So, armed with my quad computer — which incidentally is also quad-core, though hyperthreaded — I installed XCP-ng fairly effortlessly, only to find out that for once in my life everything works, including the second-hand parts I bought on eBay. My, oh my, there’s a first for everything. Well, everything except for the damned Kingston Beast, which won’t work at their labeled clock speed if their life depended on it. But a more relaxed XMP profile fixed that well known issue — G.Skill for LIFE! —.

The server’s network architecture

In a typical day of a typical server with a typical configuration, the architecture would look something like this:

A dedicated physical interface isolated from the rest of the LAN that, at times, is also bridged to the other networks for the traffic portion not inherent to the dom0, while the dom0 manages through virtual bridges the traffic coming from the LAN and from the virtual machines, while at the same time routing everything to the WAN. In this case the dom0 acts as a router, while an eventual domU UTM acts as a service firewall.

Cue in my sweet madness:

Since I wanted to use my NICs to the best of my abilities along with traffic shaping, virtual interfaces aren’t good enough. So, armed with patience and a sprinkle of carelessness and reckless abandon I proceeded through trial and error — mostly locking me outside of the dom0 — to passthrough every single physical NIC to the UTM. I kept one physical interface connected to the dom0 while I was setting up the VM to receive the network cards, and it almost went flawlessly until I inverted the order of operation and rebooted the machine without accepting the changes on the UTM. Oops! Anyway, this setup has several advantages:

  • Full control and speed of the Intel NICs straight on the UTM.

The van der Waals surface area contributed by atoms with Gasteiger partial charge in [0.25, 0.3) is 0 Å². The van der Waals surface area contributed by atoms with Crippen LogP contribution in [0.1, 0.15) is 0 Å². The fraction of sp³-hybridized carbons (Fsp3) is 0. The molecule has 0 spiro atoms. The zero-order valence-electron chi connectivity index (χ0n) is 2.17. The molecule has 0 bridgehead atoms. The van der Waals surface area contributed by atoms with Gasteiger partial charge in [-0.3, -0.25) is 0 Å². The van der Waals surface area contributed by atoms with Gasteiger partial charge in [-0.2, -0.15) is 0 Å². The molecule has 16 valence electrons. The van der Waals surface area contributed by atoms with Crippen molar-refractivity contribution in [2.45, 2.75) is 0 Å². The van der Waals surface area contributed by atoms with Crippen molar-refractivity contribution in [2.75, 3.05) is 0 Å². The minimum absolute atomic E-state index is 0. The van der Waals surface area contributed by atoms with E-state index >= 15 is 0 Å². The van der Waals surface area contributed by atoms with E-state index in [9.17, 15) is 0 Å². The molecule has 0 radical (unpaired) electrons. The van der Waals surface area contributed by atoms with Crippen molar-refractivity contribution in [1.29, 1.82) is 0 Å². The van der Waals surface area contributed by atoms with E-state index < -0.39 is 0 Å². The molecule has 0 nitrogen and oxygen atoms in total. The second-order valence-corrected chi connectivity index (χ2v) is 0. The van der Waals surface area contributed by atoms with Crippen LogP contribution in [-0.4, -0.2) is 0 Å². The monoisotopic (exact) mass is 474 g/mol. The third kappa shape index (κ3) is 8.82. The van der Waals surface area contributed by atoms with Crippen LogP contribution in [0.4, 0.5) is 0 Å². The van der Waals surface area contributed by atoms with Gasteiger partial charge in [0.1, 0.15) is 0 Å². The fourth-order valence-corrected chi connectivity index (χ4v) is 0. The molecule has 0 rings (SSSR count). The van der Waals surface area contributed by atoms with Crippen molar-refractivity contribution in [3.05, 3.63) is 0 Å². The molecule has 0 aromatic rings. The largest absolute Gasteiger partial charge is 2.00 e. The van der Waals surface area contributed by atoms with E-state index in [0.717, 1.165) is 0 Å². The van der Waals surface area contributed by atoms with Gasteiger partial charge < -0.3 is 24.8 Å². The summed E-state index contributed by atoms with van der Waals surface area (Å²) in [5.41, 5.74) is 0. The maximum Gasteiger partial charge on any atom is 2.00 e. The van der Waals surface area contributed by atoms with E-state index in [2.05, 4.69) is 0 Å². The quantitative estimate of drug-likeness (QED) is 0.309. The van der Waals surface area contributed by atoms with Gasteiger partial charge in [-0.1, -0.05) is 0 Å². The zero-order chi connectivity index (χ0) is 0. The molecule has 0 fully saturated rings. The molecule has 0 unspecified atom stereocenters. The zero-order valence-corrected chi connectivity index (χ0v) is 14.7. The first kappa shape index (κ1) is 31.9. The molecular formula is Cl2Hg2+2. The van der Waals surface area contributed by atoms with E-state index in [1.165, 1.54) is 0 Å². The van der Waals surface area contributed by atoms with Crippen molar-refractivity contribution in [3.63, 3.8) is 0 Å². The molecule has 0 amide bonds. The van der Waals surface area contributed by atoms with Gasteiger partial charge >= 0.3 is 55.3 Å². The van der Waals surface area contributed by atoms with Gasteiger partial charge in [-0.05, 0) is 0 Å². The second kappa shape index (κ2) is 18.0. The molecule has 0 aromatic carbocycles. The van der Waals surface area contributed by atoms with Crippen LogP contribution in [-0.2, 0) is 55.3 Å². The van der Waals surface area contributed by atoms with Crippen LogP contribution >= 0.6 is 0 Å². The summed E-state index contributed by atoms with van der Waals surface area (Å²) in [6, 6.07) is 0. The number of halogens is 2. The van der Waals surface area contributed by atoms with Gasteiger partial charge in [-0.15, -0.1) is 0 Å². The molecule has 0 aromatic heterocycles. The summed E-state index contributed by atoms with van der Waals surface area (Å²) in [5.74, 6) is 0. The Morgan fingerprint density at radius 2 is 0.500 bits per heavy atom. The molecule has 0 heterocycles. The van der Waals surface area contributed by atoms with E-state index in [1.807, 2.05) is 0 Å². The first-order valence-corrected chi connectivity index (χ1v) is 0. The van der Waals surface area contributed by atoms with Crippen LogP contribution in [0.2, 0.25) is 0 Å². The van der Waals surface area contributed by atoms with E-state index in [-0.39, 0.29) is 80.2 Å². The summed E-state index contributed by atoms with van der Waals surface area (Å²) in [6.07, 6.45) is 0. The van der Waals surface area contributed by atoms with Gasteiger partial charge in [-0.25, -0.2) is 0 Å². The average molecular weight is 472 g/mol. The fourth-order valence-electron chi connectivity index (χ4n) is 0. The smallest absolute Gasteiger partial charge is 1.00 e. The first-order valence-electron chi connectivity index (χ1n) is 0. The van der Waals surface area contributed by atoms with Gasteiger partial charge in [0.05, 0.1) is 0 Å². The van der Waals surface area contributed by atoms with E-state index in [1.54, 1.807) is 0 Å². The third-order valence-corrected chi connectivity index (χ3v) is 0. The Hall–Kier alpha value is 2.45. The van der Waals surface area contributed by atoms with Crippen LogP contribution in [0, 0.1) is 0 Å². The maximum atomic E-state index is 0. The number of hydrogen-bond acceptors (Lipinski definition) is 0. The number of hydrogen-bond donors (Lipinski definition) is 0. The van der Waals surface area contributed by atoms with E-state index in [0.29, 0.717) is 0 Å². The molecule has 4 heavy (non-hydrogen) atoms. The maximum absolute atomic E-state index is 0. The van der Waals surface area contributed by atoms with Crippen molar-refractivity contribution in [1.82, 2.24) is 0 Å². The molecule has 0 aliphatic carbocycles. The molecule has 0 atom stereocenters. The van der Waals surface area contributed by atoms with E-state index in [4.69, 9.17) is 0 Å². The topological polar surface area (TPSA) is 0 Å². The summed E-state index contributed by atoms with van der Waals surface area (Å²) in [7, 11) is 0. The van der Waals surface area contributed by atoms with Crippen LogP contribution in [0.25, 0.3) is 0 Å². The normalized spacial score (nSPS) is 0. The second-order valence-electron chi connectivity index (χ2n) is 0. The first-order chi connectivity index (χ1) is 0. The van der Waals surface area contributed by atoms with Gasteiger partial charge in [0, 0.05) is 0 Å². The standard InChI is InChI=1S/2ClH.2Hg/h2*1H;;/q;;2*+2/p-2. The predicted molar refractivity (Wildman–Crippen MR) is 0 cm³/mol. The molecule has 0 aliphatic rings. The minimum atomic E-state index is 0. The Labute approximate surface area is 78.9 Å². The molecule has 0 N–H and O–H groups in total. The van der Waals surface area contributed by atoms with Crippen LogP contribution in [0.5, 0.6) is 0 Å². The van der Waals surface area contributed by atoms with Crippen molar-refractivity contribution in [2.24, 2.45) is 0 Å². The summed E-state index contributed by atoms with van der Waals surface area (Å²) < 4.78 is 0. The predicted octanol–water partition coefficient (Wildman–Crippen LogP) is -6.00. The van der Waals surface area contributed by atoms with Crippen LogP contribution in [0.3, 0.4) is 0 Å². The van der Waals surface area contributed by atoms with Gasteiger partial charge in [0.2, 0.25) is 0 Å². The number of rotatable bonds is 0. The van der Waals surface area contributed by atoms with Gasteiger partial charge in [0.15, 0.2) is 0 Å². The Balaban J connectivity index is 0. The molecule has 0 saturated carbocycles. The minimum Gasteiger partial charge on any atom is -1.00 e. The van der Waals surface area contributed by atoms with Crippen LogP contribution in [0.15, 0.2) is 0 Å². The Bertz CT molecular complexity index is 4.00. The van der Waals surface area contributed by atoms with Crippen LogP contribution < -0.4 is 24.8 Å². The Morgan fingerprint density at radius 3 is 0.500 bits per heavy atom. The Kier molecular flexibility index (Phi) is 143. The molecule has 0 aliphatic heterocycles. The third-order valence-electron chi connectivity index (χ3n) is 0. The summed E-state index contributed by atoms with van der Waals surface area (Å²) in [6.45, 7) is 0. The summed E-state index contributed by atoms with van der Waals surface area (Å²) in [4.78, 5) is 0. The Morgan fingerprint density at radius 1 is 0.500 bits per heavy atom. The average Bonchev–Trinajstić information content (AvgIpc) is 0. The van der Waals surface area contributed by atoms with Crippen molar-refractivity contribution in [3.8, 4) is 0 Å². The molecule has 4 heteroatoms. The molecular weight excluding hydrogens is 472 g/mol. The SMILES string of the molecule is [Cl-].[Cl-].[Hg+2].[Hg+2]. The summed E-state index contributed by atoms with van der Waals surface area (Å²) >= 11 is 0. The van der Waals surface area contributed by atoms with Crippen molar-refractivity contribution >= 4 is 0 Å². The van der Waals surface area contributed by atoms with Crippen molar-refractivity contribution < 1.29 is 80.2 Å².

• Traffic shaping.
  • Tightening up the dom0, which doesn’t have physical access to the network anymore.
  • One less layer of communication between the WAN and the domU appliances.

All of these advantages for mostly no disadvantage:

  • If the UTM VM goes down, your network is down and so is your access to the dom0.
  • Some of the current tools become unusable.
  • There is no one to set up the dom0 virtual interface network once everything started.

What’s there not to love?

The passthrough journey

I had my objectives set, and so I started scouring the interwebs for answers. To my surprise the entire proper set up is summarized with six commands tops:

  • lspci | grep Eth. Find the NIC targets.
  • xe vm-list. Find the target VM UUID.
  • /opt/xensource/libexec/xen-cmdline --set-dom0 "xen-pciback.hide=(01:00.0)(01:00.1)(01:00.2)". Enable passthrough on the dom0.
  • xe vm-param-set other-config:pci=0/0000:01:00.0,0/0000:01:00.1,0/0000:01:00.2 uuid=<vm_uuid>. Passthrough the PCI devices to the target VM.

And that’s it with 4 commands. If you’re running something like pfSense, as you can read on this GitHub wiki page, you need to work a little harder since it doesn’t handle well (read, at all) empty checksums on Ethernet packets, so you also need the extra 2 commands: